Worms in space: Exploring health effects of microgravity

Worms in space: Exploring health effects of microgravity
Micrograph of live adult Caenorhabditas elegans worms. Credit: Jung H. Doh

Humans may inevitably explore other planets, moons, and asteroids within our solar system. And although life on Earth has adapted to our planet's gravitational field, this looming possibility begs the question: How will animals and humans adapt to different gravitational environments?

To prepare for people for safely journeying into space for extended periods of time in the future, it's crucial to gain a better understanding of the biophysics involved within reduced gravity and environments. To this end, a team of University of Delaware researchers is preparing to send transparent microscopic called "Caenorhabditas elegans" up to the International Space Station (ISS), probably in a couple years according to the team.

Although for all appearances humans and worms don't have much in common, about 70 percent of the tiny worms' genes are present within our own DNA. During the Biophysical Society's 59th Annual Meeting in Baltimore, Md., Feb. 7-11, 2015, the team will explain how studying worms in space is a convenient way to search for answers to key questions about gravity's impact on epigenetics and other long-term health consequences.

Microgravity isn't considered to be particularly life threatening to many organisms—plants, animals and microbes can all survive aboard the ISS. "But there are notable changes to their biology, presumably because these organisms are adapting to a new environment," said Chandran Sabanayagam, who is an associate scientist at the university's Delaware Biotechnology Institute and an expert in atomic force and single molecule microscopy. "One possible mechanism for adaptation is changes in their epigenome."

What exactly is an epigenome? "It's a combination of DNA (the genome) and associated histone proteins, a sort of biological scaffold that keeps the genome tightly wound and compact," he explained. "The have tails that can be marked chemically to act like a switch that instructs the cell to turn on or off nearby genes. Unlike the underlying DNA sequence, histone marks can be changed within a single generation. In general, it takes many generations to change the genome sequence."

Worm embryos are shown during clinorotation. In the last few seconds of the video, clinorotation stops and the embryos fall due to gravity. Credit: Aroshan Jayasinghe

To prepare for worm experiments aboard the ISS, the researchers are using "clinorotation, " which is a ground-based microgravity simulator technique that rotates a liquid-filled chamber in such a way that the worms experience free fall.

After exposing the worms to simulated microgravity, they analyze epigenome marks to search for and identify genes that respond to changes in gravity.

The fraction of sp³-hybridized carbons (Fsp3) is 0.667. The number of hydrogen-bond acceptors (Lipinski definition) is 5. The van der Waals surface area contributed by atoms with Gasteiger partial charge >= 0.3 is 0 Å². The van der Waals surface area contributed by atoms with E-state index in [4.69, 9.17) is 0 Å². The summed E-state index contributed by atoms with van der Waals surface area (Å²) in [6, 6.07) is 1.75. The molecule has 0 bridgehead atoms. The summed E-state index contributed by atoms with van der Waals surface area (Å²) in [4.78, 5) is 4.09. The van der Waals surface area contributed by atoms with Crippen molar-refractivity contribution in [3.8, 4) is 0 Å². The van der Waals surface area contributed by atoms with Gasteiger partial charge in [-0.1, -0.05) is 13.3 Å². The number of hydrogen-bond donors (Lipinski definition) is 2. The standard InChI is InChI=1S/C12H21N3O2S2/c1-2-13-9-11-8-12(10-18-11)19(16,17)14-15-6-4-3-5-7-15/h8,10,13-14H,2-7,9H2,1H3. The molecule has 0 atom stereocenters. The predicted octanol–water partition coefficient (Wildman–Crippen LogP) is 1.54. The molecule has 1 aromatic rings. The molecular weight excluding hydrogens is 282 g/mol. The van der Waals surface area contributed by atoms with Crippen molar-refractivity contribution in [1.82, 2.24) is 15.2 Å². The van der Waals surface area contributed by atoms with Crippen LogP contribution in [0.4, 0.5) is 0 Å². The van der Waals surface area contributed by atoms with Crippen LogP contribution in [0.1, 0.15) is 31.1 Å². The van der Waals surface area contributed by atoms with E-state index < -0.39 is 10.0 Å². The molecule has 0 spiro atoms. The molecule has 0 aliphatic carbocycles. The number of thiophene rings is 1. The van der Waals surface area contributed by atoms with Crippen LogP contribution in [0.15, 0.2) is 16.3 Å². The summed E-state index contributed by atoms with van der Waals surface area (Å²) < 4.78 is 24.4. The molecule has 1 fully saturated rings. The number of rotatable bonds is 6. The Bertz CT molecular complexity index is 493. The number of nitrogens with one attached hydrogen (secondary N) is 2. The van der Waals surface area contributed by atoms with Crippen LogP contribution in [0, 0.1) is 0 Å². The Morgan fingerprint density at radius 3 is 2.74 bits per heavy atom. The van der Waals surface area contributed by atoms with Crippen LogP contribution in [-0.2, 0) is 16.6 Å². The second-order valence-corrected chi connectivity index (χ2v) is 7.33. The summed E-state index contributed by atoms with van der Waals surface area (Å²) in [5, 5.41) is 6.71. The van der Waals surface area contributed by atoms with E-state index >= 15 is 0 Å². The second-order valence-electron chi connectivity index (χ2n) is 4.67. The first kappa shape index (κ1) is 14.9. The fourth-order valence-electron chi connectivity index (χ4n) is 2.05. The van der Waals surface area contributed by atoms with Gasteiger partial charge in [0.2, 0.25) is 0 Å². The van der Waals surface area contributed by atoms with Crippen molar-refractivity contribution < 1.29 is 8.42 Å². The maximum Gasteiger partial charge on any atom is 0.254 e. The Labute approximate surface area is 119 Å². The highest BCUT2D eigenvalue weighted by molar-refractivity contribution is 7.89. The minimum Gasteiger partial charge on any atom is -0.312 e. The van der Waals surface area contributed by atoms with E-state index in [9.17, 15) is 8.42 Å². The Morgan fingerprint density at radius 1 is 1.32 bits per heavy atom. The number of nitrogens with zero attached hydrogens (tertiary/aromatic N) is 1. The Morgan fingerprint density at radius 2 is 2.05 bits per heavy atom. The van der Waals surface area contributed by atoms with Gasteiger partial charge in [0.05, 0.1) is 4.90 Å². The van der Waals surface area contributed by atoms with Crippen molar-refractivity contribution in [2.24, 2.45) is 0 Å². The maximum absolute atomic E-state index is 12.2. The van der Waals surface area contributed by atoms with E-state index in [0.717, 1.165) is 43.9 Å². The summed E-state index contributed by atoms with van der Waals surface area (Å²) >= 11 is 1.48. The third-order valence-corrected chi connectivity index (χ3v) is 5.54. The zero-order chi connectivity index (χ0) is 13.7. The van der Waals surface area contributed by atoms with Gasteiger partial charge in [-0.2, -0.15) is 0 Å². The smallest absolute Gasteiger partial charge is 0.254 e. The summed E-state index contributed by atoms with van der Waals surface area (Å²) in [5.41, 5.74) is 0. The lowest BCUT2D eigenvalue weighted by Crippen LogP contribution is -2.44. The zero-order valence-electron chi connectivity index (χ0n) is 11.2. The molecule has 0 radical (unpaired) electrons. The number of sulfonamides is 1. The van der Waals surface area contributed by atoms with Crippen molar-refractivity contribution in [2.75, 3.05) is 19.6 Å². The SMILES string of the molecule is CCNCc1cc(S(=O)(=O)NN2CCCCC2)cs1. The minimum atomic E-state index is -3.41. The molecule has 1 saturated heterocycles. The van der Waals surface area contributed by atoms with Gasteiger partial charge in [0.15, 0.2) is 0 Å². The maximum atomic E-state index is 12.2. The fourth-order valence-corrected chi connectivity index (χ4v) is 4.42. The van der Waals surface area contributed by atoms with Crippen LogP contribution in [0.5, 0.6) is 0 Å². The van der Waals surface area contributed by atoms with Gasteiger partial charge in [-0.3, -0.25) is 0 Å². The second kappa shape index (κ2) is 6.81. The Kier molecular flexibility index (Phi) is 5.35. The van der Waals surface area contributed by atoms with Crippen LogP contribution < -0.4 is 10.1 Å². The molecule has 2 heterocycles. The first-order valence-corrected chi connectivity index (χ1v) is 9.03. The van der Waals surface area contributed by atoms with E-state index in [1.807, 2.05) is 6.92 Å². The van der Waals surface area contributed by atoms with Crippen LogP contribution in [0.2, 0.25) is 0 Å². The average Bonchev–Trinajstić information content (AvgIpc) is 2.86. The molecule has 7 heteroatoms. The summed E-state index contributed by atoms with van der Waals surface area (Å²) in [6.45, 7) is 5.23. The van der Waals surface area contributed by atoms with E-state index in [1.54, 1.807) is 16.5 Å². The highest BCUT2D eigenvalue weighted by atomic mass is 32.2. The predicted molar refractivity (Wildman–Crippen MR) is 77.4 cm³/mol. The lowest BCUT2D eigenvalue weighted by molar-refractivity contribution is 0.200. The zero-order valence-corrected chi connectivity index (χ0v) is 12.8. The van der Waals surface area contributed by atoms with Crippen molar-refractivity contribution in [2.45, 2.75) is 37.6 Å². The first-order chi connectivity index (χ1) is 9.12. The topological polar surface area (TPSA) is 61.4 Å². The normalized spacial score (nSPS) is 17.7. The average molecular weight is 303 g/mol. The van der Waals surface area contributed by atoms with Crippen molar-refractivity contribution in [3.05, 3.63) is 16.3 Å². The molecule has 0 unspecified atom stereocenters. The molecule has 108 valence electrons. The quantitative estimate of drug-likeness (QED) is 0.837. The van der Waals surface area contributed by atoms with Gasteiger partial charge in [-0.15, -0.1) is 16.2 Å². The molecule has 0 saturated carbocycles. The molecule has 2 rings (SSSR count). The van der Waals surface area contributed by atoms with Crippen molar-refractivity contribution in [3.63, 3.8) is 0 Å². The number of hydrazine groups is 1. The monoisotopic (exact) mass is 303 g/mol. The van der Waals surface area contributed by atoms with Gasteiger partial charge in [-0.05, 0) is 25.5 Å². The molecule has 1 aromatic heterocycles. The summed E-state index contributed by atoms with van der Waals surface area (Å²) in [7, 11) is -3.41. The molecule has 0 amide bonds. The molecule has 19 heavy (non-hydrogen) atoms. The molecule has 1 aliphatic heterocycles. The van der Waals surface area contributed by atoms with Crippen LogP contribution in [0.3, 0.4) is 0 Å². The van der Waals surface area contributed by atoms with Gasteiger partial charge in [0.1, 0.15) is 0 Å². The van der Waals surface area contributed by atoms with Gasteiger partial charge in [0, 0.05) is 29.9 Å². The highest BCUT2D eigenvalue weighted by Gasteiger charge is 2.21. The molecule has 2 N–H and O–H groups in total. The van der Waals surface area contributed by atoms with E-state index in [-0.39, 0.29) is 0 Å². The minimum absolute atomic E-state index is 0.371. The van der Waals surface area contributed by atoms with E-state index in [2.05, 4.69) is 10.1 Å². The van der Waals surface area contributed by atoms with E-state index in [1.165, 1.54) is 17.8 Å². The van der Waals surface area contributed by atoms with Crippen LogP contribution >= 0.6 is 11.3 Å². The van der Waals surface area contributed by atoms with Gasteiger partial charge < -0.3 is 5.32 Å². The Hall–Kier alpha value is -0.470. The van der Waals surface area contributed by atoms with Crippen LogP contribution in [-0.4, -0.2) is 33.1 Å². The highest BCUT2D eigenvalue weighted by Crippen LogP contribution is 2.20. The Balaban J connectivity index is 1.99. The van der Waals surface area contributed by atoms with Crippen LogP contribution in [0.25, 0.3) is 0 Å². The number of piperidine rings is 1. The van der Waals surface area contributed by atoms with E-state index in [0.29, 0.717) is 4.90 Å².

What did Sabanayagam and colleagues find? While worms are typically either grown in petri dishes or within a liquid, they tend to be perfectly content in either environment. Yet, interestingly, for worms within liquid, the buoyant force opposes gravity so that they're 10 times lighter—similar to gravity on Pluto. "We see a clear difference in the epigenomes of worms grown in these two different environments, which may be partly due to the reduced gravity experienced by the worms," he noted.

To make sense of their results, the team turned to a suite of bioinformatics tools, which revealed, as expected, "that a number of genes regulated are involved in muscle development and reproduction."

One of the most surprising discoveries is what happens to epigenomes of the worms' offspring. If you take worms grown in liquid and grow their offspring in a petri dish, the offspring have some "epigenetic memory" of their parents' liquid environment.

For how many generations will the epigenetic memory remain? "We're still exploring this aspect of epigenetic elasticity over multiple generations," said Sabanayagam.

While the end goal is to take their experiments with the worms aboard the ISS, in the meantime, the team's clinorotation experiment allows them to conduct many simulated microgravity experiments at considerably reduced time, effort and cost compared to experiments in space. "We're pre-screening the worms in simulated microgravity to select about a hundred or so genes to closely monitor on the ISS," he said.

Biological evolution and adaptation are strongly associated with epigenetics, so although the team's research is focused on the context of microgravity, "our tools and methods can also be used to answer questions related to other environmental changes, such as how diet impacts human epigenetics," Sabanayagam added.

NASA's Astrobiology Science and Technology Instrument Development Program and Space Biology Program supported this research through grants NNX12AR59G and NNX13AM08G.

More information: Poster #B472, " Worms In Space: Epigenetic Response of C. elegans in Simulated Microgravity" by Chandran R. Sabanayagam is being presented at 1:45 p.m. on Tuesday February 10, 2015 in Hall C of the Baltimore convention center. ABSTRACT LINK

Provided by Biophysical Society

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